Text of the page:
Fun things to do in Portsmouth

  • Spice Island from a ferry
    Spice Island from a ferry
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  • Action stations (for kids and dads)
    Action stations (for kids and dads)
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Most Viewed Things to Do in Portsmouth

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    Nelson's ship

    by bzh Updated Apr 4, 2011

    One permanent resident of Portsmouth you need to pay a visit to is HMS Victory, the flagship of Vice Admiral Lord Horatio Nelson. This historical war veteran is definitely worth your time and will delight kids of all ages.

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    Gunwharf Quays

    by leffe3 Written Nov 13, 2010

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    Connecting the Naval Dockyards with Old Portsmouth, Gunwharf Quays is a new development of apartments, shops, cafes, restaurants and bars.

    It’s become something of a destination, not only for tourists but locals as well – not surprising considering there are some 95 designer shops, 30 restaurants, a 14-screen cinema, bowling alley, comedy club, nightclub as well as a hotel. All built alongside a new marina, a 10 minute walk from the Naval Dockyard and minutes from Old Portsmouth. And dominating the Quays is Spinnaker Tower.

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    Old Portsmouth

    by leffe3 Written Nov 13, 2010

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    Little is left of Old Portsmouth – the original part of the city – due to redevelopment over the centuries and, most significantly, the Luftwaffe bombing of WWII. It is now predominantly residential as commerce and industry gradually moved to other parts of the city.

    But remnants of the 15th century fortifications of the city remain and are readily accessible, as is the Anglican Cathedral (one of only two cathedrals in England visible from the sea – the other being Chichester) and there are 2-3 waterside pubs housed in 18th century buildings (although heavily renovated).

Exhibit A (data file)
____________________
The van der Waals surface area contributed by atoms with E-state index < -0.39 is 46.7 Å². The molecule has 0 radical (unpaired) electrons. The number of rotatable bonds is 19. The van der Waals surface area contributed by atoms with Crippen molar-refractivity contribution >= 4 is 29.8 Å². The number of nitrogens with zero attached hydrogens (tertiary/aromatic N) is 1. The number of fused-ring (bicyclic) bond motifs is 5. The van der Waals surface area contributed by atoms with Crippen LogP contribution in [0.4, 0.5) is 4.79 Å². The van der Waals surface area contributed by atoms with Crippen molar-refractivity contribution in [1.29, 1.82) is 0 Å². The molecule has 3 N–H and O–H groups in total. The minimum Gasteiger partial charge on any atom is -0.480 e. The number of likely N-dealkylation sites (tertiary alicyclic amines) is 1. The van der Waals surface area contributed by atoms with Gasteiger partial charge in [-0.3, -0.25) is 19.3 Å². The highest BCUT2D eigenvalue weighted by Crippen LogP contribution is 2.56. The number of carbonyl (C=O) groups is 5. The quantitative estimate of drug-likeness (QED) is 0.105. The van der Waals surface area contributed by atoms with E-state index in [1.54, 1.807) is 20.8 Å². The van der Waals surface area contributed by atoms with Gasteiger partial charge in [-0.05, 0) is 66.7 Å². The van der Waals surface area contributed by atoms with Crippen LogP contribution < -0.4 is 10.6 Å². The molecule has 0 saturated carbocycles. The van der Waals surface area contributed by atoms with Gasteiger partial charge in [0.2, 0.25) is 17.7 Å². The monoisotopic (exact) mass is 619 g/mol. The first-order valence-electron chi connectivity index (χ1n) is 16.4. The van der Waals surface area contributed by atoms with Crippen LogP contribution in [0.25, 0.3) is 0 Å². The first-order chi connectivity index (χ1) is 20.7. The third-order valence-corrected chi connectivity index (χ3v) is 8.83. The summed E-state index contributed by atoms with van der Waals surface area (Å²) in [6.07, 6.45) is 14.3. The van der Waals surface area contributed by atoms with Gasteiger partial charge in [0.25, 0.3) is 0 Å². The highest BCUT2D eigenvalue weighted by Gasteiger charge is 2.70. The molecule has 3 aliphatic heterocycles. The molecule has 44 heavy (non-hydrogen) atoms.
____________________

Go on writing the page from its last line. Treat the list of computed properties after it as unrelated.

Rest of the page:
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    Historic Dockyard - Harbour Tour

    by leffe3 Updated Nov 12, 2010

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    Included in the admission ticket to the Dockyard is the harbour trip around the modern day naval base. With a running commentary from the pilot, we get to hear the history of the base as well as details of the ships that are in dock. This obviously varies from day to day - on the day we were there, a number were berthed, including the Ark Royal aircraft carrier, one the RN's largest.

    The tour is worth taking at the end of your time at the Dockyard - not only to put size into perspective - but because the ferry stops at Gunwharf Quays (although it does do a full circle back to the Dockyard), where lunch/dinner or just coffee maybe beckoning.

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    Historic Dockyard - HMS Victory

    by leffe3 Updated Nov 11, 2010

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    Launched in 1765 in Chatham, Kent, the HMS Victory is the oldest naval ship still in commission, in spite of being retired from active duty in 1812.

    It is most famous for being Vice-Admiral Nelson's flagship in the Battle of Trafalgar in 1805 against the French/Spanish fleet and where he was fatally wounded during battle. But Victory had already seen considerable action before Trafalgar under the command of a number of captains - including the two battles of Ushant (again, against the French).

    In 1798, it was determined that Victory was unfit for service as a warship, and became a hospital for wounded French and Spanish POWs. But with the HMS Impregnable running aground in Chichester Harbour and unable to be refloated, Victory was reconditioned and in 1803 once again entered service.

    More expeditions followed Trafalgar but in 1812 the Victory became a depot ship, moored in Portsmouth Harbour. The historic ship gradually deteriorated until the 1920s saw the beginning of the campaign to restore the ship, much beloved by the English. (When it was damaged by a Lutwaffe bomb in 1941 during WWII, the Germans tried a propaganda coup in announcing the destruction of HMS Victory, leading to an instant denial by the British Admiralty).

    Nowadays, along with HMS Warrior, Victory is an important museum ship at the Historic Dockyard, attracting more than 350,000 visitors per year. You can walk throughout the ship, from below decks to the base of the transom (Victory is in dry dock). Be warned though - low ceilings and steep stairwells.

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    Historic Dockyard - HMS Warrior

    by leffe3 Updated Nov 10, 2010